How do bacteria really move?  Scientists have solved a 50-year-old mystery

This issue was examined by an international research team led by Dr. Edward H. Eagleman of the University of Virginia School of Medicine. The researchers used a freezing microscope and computer modeling to find out what no conventional microscope had ever seen. Notice… The unusual structure of cilia at the level of individual atoms.

Different bacteria have different types of cilia. They are made up of thousands of identical subunits, but from a physical point of view, such a system should generate straight or somewhat elastic cilia. This would prevent the bacteria from moving because such shapes cannot “generate thrust”. To move the bacteria, you need a “fan” like a switch. after finishing 50 years of analysis, scientists finally know how bacteria do it.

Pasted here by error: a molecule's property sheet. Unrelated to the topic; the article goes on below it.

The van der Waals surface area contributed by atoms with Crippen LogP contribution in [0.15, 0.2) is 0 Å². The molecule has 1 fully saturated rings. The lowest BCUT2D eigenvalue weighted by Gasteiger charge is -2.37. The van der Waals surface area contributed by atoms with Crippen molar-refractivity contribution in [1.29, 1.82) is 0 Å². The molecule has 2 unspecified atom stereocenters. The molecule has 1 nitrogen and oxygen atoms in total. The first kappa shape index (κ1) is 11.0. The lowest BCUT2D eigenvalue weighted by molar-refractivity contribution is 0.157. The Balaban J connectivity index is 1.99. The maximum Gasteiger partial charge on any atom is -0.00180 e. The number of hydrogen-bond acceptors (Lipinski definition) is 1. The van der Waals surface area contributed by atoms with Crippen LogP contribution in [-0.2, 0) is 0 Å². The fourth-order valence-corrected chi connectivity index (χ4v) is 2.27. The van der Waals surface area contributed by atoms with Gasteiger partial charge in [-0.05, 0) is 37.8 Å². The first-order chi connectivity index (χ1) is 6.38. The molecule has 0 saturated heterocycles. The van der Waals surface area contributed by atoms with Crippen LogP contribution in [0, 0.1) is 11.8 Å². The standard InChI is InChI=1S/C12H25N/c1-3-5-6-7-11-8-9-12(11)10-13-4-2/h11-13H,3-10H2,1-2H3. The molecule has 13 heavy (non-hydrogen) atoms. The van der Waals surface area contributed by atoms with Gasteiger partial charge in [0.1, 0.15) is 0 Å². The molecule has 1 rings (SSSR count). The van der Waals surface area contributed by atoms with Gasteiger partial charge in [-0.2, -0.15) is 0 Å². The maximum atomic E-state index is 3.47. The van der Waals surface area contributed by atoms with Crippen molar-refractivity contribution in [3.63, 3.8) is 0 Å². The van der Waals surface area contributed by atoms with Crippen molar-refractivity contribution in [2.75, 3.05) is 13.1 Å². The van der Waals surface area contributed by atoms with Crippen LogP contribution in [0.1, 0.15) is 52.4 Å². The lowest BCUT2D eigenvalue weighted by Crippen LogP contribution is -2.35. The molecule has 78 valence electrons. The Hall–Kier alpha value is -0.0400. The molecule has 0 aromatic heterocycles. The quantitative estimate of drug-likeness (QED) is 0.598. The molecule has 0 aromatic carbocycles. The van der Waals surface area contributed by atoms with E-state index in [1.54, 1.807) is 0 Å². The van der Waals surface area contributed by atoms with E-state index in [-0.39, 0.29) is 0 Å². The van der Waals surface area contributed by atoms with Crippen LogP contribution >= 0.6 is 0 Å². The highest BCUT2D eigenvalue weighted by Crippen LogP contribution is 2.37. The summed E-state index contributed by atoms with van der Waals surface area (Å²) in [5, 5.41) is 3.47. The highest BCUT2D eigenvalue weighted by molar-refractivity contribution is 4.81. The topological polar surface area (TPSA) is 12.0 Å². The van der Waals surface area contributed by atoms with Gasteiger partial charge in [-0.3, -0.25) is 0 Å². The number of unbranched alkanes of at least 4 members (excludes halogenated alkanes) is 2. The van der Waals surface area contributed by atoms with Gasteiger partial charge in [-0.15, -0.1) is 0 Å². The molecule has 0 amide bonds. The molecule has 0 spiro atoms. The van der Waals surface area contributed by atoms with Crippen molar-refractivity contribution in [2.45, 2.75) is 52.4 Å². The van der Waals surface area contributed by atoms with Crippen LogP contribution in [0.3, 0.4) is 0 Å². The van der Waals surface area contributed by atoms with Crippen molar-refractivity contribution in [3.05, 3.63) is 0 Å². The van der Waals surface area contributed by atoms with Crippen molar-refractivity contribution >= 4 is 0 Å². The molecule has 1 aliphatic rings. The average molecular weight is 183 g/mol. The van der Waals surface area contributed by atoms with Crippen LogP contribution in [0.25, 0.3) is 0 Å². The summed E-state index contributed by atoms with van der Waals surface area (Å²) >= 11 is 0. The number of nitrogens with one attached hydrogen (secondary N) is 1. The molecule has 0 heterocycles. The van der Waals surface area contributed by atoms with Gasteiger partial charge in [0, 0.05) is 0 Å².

Investigators noticed that The protein that makes up cilia can be found in 11 different states. The shape of the cilia is formed due to the exact combination of these conditions. They are also tested in this regard antique They are single-celled organisms that live in harsh environments. The research team found that cilia are also found in ten different states. This suggests that nature finds similar solutions through very different paths of evolution. Bacteria and archaea have evolved this trait independently of each other.

As with birds, bats, and bees, all of which independently developed wings for flight, the evolution of bacteria and archaea converged toward a solution similar to swimming. since then biological structures It appeared on Earth billions of years ago, Eagleman said, and the 50 years it took to understand it might not seem that long.

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